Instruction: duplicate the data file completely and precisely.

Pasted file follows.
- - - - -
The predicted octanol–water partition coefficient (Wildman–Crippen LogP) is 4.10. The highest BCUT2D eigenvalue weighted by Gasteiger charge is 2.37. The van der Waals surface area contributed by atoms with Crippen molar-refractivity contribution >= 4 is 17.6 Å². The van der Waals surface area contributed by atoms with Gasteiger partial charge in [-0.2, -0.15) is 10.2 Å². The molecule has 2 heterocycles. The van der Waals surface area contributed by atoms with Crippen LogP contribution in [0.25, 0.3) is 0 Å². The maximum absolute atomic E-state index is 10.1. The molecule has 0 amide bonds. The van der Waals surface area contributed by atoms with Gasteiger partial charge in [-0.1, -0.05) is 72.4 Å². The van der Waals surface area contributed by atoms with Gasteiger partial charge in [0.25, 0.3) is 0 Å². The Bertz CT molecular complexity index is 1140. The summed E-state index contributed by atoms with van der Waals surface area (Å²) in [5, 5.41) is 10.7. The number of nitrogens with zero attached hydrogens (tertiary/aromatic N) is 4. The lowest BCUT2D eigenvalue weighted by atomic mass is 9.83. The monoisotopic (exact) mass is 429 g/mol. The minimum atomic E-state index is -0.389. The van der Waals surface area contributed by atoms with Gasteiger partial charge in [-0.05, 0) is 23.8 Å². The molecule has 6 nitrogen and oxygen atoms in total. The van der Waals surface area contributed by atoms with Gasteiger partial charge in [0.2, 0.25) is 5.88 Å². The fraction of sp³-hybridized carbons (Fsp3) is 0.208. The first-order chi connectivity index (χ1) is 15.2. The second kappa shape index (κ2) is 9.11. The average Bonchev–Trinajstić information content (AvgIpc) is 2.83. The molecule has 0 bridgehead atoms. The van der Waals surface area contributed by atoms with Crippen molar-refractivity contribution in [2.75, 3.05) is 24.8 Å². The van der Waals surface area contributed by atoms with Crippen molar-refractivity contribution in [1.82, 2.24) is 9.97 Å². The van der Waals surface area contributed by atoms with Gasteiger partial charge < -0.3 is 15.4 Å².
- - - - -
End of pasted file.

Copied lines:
The predicted octanol–water partition coefficient (Wildman–Crippen LogP) is 4.10. The highest BCUT2D eigenvalue weighted by Gasteiger charge is 2.37. The van der Waals surface area contributed by atoms with Crippen molar-refractivity contribution >= 4 is 17.6 Å². The van der Waals surface area contributed by atoms with Gasteiger partial charge in [-0.2, -0.15) is 10.2 Å². The molecule has 2 heterocycles. The van der Waals surface area contributed by atoms with Crippen LogP contribution in [0.25, 0.3) is 0 Å². The maximum absolute atomic E-state index is 10.1. The molecule has 0 amide bonds. The van der Waals surface area contributed by atoms with Gasteiger partial charge in [-0.1, -0.05) is 72.4 Å². The van der Waals surface area contributed by atoms with Gasteiger partial charge in [0.25, 0.3) is 0 Å². The Bertz CT molecular complexity index is 1140. The summed E-state index contributed by atoms with van der Waals surface area (Å²) in [5, 5.41) is 10.7. The number of nitrogens with zero attached hydrogens (tertiary/aromatic N) is 4. The lowest BCUT2D eigenvalue weighted by atomic mass is 9.83. The monoisotopic (exact) mass is 429 g/mol. The minimum atomic E-state index is -0.389. The van der Waals surface area contributed by atoms with Gasteiger partial charge in [-0.05, 0) is 23.8 Å². The molecule has 6 nitrogen and oxygen atoms in total. The van der Waals surface area contributed by atoms with Gasteiger partial charge in [0.2, 0.25) is 5.88 Å². The fraction of sp³-hybridized carbons (Fsp3) is 0.208. The first-order chi connectivity index (χ1) is 15.2. The second kappa shape index (κ2) is 9.11. The average Bonchev–Trinajstić information content (AvgIpc) is 2.83. The molecule has 0 bridgehead atoms. The van der Waals surface area contributed by atoms with Crippen molar-refractivity contribution in [2.75, 3.05) is 24.8 Å². The van der Waals surface area contributed by atoms with Crippen molar-refractivity contribution in [1.82, 2.24) is 9.97 Å². The van der Waals surface area contributed by atoms with Gasteiger partial charge < -0.3 is 15.4 Å².